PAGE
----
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24% of Planners Say Smart Cities Will be a Security Challenge 

24% of Planners Say Smart Cities Will be a Security Challenge 
25 February 2021
 

Urban design professionals believe that the use of smart technology in public spaces could pose a security threat.

Smart city technology can bring a great many benefits to cities and those who live there, including an improvement in security. Smart barriers and traffic lights have proven effective at managing the flow of cars, cyclists and pedestrians in the event of an incident, for example, providing much faster, safer access to emergency services.

However, there are also concerns that, as smart cities become more complex, so do the potential security issues. The inherent interconnectivity of smart cities makes them vulnerable to cyber attacks, which can severely disrupt operations and compromise a city’s critical systems.

As a result, research suggests that nearly a quarter (24 per cent) of architects and planners believe that keeping up with smart city technology will be a key security challenge going forward.

 

Aesthetic Appeal vs Security

 

From this report, it seems architects and planners are acutely aware of the importance of incorporating security measures into urban spaces, with 82 per cent agreeing that they make a positive addition to their projects. Of those, 39 per cent believe that making their developments look safe enhances their architectural appeal, while 42 per cent said that civilian safety is one of their key priorities.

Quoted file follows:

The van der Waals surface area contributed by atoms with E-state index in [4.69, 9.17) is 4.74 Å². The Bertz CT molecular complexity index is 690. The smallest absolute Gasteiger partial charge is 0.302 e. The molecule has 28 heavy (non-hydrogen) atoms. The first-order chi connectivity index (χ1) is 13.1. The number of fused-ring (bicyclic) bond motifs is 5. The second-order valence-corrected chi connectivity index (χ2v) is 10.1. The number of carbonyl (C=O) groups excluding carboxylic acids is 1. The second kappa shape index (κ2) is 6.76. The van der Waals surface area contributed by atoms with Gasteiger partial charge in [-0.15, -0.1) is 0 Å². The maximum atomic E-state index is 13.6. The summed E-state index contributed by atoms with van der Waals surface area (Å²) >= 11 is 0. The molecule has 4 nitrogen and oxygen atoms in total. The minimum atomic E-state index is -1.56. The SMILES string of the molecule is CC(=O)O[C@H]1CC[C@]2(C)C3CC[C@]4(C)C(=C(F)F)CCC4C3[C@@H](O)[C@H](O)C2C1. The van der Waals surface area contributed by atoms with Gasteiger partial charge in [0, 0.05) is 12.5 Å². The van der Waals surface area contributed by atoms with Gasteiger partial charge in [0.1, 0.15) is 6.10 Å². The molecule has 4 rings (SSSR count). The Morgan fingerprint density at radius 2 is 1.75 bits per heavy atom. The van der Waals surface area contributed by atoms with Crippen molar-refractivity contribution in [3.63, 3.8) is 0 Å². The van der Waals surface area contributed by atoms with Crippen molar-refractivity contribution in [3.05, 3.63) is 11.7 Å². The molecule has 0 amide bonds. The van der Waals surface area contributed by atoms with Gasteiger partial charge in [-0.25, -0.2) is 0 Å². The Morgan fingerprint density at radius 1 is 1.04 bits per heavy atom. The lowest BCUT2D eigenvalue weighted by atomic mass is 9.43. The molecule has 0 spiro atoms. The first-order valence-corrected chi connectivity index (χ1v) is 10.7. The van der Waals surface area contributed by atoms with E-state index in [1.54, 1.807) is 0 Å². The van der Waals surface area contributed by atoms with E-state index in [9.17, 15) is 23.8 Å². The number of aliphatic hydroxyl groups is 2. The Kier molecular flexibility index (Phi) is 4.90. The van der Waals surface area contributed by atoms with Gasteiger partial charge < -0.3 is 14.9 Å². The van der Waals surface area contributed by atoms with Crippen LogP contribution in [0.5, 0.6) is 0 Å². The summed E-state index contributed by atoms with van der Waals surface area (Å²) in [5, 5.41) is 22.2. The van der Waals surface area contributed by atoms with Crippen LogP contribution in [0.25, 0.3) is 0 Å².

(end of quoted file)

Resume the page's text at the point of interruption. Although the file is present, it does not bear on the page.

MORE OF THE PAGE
However, some still expressed concerns around the impact that these measures can have on a development’s aesthetic appeal. According to the survey, 40 per cent find incorporating security measures into new developments without spoiling their aesthetic appeal is a key design challenge. A surprising 2 per cent admitted that they actively dislike them and try to avoid including security measures in their designs wherever possible. 

This suggests that some architects and planners share many of the same reservations as residents who worry that security solutions will spoil the look of their city or town. It is true that ill-considered security schemes can sometimes contribute to an unwelcoming, oppressive atmosphere and distract from historic landmarks.

 

Investment in Security Measures

 

The report by ATG Access revealed that 60 per cent of urban design professionals have concerns about the level of investment in security measures, while 47 per cent feel that their nearest city isn’t safe.

When asked about the barriers to appropriate implementation, the majority (67 per cent) cited insufficient funding, 55 per cent identified a reluctance from local authorities to invest, and 32 per cent had experienced a local unwillingness to have the look of a space spoiled by “obtrusive security measures”.

Exploring the potential solutions to these barriers, 53 per cent of those surveyed suggested working in partnership with local authorities and suppliers right from the beginning of a project to determine the most appropriate security measures, while 36 per cent were keen to make use of impact-tested street furniture to counteract any aesthetic issues.

Picture: a photograph of some security bollards in a pedestrianised city area with restaurants

Article written by Ella Tansley | Published 25 February 2021

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